One youth program implemented through the Community Health/Wellness Alliance has been a very popular youth program, she said. An annual four-week summer day camp is designed to help children grades 1-5 develop better eating and physical activity habits and increase their awareness of sun, water and stranger safety.
Parents have indicated that programming stressing the importance of eating breakfast, drinking water and avoiding sugary beverages are changing their child’s habits and influencing their own.
“I’ve run into parents who will tell me, ‘I don’t know what you are doing but it is working,’” she said. “And now their child wants to visit the produce section at the grocery store. Those types of interactions are always a blessing.”
Hicks also taught three-day sewing workshops that teach youth and adults the basics of sewing and quilt-making. She has also provided an annual 4-H Sewing Fun Day workshop for 4-H members focused on make-and-take projects. In 2022, she provided bandanas for students to complete quilts and pillows.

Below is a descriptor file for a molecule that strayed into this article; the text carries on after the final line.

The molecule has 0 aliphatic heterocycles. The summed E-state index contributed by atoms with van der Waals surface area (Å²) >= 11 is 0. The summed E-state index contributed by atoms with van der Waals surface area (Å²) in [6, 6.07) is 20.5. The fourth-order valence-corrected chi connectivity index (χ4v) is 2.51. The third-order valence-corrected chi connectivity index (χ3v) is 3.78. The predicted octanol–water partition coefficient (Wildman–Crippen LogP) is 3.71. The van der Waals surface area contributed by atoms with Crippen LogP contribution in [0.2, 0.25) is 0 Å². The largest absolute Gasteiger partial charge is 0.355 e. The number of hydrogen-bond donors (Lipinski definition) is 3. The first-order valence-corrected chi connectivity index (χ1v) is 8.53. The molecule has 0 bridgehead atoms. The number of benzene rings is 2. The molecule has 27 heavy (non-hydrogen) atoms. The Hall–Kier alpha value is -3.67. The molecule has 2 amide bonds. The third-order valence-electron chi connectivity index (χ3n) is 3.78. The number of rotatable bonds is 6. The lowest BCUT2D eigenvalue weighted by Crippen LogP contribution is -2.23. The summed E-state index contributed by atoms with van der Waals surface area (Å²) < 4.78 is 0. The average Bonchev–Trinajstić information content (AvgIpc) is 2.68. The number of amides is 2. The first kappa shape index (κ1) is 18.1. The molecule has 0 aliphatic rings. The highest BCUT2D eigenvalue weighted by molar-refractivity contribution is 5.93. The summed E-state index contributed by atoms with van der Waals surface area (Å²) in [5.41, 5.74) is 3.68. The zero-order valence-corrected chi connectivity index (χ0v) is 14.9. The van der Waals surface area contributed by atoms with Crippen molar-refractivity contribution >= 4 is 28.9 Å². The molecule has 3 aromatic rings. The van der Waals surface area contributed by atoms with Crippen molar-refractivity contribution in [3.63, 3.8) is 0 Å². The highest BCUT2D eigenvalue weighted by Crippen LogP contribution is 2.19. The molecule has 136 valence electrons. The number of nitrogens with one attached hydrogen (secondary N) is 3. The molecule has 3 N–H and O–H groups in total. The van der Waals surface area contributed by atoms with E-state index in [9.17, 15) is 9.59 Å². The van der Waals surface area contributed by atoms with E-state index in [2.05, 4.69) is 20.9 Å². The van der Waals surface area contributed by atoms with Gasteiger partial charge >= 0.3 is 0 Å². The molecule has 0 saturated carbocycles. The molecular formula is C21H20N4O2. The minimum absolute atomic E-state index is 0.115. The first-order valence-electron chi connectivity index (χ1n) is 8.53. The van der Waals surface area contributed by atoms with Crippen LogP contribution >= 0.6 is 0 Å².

She also worked with adults, retirees and senior residents through a range of health- and activity-related programs. And, under her leadership, participation in AgriLife Extension’s eight-week Walk Across Texas program has been a community-wide success.
Hicks said she received feedback from married couples who participated in the agency’s Twogether in Texas program which delivers pre-marriage advice and counseling designed to help couples build and maintain a strong relationship.